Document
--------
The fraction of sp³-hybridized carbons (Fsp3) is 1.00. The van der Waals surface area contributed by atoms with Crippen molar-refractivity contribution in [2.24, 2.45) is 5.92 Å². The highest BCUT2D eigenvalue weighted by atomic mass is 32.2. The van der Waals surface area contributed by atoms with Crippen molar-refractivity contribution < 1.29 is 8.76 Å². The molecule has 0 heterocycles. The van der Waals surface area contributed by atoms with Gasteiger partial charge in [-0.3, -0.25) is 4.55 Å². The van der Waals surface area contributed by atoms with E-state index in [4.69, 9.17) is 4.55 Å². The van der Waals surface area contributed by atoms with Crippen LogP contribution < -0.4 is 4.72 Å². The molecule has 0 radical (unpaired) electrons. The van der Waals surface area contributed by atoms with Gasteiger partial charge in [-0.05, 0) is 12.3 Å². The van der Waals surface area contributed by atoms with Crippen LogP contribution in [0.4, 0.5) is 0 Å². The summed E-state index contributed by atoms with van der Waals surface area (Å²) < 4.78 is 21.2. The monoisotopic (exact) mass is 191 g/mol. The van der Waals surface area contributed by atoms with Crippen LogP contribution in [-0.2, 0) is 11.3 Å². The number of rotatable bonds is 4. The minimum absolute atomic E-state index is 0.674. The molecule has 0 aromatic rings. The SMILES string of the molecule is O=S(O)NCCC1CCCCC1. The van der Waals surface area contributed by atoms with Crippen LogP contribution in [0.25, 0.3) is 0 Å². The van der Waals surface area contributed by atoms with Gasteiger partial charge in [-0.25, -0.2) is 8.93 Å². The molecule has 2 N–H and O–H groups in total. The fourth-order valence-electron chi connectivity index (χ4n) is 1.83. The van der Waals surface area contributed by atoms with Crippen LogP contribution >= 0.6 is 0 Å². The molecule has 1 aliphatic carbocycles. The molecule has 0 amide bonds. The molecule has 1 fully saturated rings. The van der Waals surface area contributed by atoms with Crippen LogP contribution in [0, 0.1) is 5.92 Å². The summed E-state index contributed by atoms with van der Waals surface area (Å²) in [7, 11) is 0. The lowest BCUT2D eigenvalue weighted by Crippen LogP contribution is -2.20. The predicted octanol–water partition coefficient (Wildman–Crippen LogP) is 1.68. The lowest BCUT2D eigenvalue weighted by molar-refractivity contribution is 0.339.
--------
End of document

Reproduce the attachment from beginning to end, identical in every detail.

The fraction of sp³-hybridized carbons (Fsp3) is 1.00. The van der Waals surface area contributed by atoms with Crippen molar-refractivity contribution in [2.24, 2.45) is 5.92 Å². The highest BCUT2D eigenvalue weighted by atomic mass is 32.2. The van der Waals surface area contributed by atoms with Crippen molar-refractivity contribution < 1.29 is 8.76 Å². The molecule has 0 heterocycles. The van der Waals surface area contributed by atoms with Gasteiger partial charge in [-0.3, -0.25) is 4.55 Å². The van der Waals surface area contributed by atoms with E-state index in [4.69, 9.17) is 4.55 Å². The van der Waals surface area contributed by atoms with Crippen LogP contribution < -0.4 is 4.72 Å². The molecule has 0 radical (unpaired) electrons. The van der Waals surface area contributed by atoms with Gasteiger partial charge in [-0.05, 0) is 12.3 Å². The van der Waals surface area contributed by atoms with Crippen LogP contribution in [0.4, 0.5) is 0 Å². The summed E-state index contributed by atoms with van der Waals surface area (Å²) < 4.78 is 21.2. The monoisotopic (exact) mass is 191 g/mol. The van der Waals surface area contributed by atoms with Crippen LogP contribution in [-0.2, 0) is 11.3 Å². The number of rotatable bonds is 4. The minimum absolute atomic E-state index is 0.674. The molecule has 0 aromatic rings. The SMILES string of the molecule is O=S(O)NCCC1CCCCC1. The van der Waals surface area contributed by atoms with Crippen LogP contribution in [0.25, 0.3) is 0 Å². The van der Waals surface area contributed by atoms with Gasteiger partial charge in [-0.25, -0.2) is 8.93 Å². The molecule has 2 N–H and O–H groups in total. The fourth-order valence-electron chi connectivity index (χ4n) is 1.83. The van der Waals surface area contributed by atoms with Crippen LogP contribution >= 0.6 is 0 Å². The molecule has 1 aliphatic carbocycles. The molecule has 0 amide bonds. The molecule has 1 fully saturated rings. The van der Waals surface area contributed by atoms with Crippen LogP contribution in [0, 0.1) is 5.92 Å². The summed E-state index contributed by atoms with van der Waals surface area (Å²) in [7, 11) is 0. The lowest BCUT2D eigenvalue weighted by Crippen LogP contribution is -2.20. The predicted octanol–water partition coefficient (Wildman–Crippen LogP) is 1.68. The lowest BCUT2D eigenvalue weighted by molar-refractivity contribution is 0.339.